In a surprise move late last week, Home Depot has agreed to settle a shareholders derivative suit filed against current and former members of the Board of Directors and the Chief Executive Officer and Chief Information Officer (CIO) following a massive data breach that occurred in 2014.
The shareholders allege that former and current board members breached their duty of loyalty to the company by failing to prevent the data breach or to remedy it after it occurred. The breach cost Home Depot $152 million with a total cost exposure predicted at $10 billion.
The settlement requires documenting the responsibilities of the CIO, maintaining an executive committee on data security, and transparency around the budget provided for Cybersecurity measures in the organization.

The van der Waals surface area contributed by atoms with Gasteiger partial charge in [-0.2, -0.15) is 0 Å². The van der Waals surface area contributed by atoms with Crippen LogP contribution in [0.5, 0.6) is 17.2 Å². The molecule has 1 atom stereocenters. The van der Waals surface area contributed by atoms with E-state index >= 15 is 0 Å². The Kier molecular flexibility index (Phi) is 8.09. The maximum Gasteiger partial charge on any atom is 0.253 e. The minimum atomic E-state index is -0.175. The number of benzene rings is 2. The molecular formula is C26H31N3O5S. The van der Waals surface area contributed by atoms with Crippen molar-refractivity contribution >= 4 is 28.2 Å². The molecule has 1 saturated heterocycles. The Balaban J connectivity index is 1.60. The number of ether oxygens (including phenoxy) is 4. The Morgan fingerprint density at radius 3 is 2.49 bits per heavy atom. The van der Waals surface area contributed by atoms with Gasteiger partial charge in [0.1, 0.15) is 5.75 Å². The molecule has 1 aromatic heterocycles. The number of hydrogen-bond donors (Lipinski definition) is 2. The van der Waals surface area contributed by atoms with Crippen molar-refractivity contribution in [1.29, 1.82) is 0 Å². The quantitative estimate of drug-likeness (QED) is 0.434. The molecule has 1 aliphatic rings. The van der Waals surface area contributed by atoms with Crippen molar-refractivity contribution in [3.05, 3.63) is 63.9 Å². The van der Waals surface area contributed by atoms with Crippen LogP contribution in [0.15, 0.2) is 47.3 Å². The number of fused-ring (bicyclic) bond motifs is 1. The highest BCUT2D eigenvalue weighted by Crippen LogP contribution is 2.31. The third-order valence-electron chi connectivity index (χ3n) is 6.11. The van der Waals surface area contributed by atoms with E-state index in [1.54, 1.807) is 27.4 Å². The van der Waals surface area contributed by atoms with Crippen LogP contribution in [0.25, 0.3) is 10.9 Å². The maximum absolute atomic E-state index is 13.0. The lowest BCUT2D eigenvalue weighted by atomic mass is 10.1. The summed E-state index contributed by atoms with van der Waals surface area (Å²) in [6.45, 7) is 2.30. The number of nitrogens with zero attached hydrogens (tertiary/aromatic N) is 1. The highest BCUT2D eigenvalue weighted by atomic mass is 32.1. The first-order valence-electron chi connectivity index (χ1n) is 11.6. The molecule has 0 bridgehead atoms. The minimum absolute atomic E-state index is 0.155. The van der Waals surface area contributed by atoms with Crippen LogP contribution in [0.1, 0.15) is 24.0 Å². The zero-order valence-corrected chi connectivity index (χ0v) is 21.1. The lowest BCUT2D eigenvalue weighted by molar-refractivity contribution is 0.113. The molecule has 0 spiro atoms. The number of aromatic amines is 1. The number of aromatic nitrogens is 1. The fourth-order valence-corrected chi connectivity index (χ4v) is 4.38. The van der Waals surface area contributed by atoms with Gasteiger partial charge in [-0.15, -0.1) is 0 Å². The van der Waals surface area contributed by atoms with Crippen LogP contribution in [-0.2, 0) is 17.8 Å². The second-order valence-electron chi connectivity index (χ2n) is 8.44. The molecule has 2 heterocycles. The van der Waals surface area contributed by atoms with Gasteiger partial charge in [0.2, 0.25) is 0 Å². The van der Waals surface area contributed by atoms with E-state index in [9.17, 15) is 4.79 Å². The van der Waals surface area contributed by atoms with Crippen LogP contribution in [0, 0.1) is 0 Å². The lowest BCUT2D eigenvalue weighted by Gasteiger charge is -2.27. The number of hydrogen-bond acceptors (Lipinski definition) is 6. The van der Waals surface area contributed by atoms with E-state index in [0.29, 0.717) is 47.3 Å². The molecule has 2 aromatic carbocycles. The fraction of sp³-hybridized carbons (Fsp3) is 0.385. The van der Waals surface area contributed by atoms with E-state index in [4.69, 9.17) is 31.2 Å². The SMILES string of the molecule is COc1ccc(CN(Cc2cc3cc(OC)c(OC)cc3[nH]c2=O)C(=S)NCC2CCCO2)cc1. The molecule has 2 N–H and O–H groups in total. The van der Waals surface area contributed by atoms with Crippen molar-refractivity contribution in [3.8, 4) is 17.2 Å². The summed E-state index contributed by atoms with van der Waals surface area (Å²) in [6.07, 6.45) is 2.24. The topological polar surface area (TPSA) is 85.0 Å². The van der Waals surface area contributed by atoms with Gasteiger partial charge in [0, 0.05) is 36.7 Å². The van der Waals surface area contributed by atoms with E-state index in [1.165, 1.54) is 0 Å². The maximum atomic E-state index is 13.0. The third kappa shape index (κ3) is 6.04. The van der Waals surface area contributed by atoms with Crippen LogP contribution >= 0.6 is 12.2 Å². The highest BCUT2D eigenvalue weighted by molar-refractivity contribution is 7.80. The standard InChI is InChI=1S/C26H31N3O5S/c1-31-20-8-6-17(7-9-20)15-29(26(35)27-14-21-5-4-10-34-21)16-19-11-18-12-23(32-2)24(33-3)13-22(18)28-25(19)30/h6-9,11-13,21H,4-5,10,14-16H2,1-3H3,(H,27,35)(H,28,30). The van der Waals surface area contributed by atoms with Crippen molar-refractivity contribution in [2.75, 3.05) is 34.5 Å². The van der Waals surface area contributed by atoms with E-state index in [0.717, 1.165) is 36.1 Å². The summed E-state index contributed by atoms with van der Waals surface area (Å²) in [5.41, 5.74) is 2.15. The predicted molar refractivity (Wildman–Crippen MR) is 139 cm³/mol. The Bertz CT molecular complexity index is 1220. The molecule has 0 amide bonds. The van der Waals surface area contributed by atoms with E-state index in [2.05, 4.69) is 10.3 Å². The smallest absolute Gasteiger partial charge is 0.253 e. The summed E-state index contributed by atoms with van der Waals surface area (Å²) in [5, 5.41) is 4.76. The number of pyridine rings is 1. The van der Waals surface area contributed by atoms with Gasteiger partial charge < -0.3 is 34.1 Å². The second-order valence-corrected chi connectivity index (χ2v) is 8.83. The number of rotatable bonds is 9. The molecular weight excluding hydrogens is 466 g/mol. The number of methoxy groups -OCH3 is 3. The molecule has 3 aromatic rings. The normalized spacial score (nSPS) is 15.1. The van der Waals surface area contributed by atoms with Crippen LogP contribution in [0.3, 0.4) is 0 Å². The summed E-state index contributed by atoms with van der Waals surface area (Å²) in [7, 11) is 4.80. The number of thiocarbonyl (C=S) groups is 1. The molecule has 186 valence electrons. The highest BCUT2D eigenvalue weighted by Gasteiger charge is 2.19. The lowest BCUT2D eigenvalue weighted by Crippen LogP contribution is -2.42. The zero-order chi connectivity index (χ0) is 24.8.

Of course, in addition to these practices, the proposed settlement provides for the lawyers to receive up to $1.125 million in fees.
The settlement is surprising since the case was initially dismissed by a lower federal court because the shareholders were unable to show at the initial stage that the board members “failed to act in the face of a known duty to act.”
The shareholders appealed to the Eleventh Circuit, and briefings were due shortly.
This is the only case we know of where the Board has settled a shareholders derivative suit following a data breach. The best known case is that of Wyndham Worldwide, which was successful in thwarting the case filed against its board.
Target was also sued by investors following its massive data breach, but that case was also dismissed last summer.
This is a disappointing precedent in the data breach context.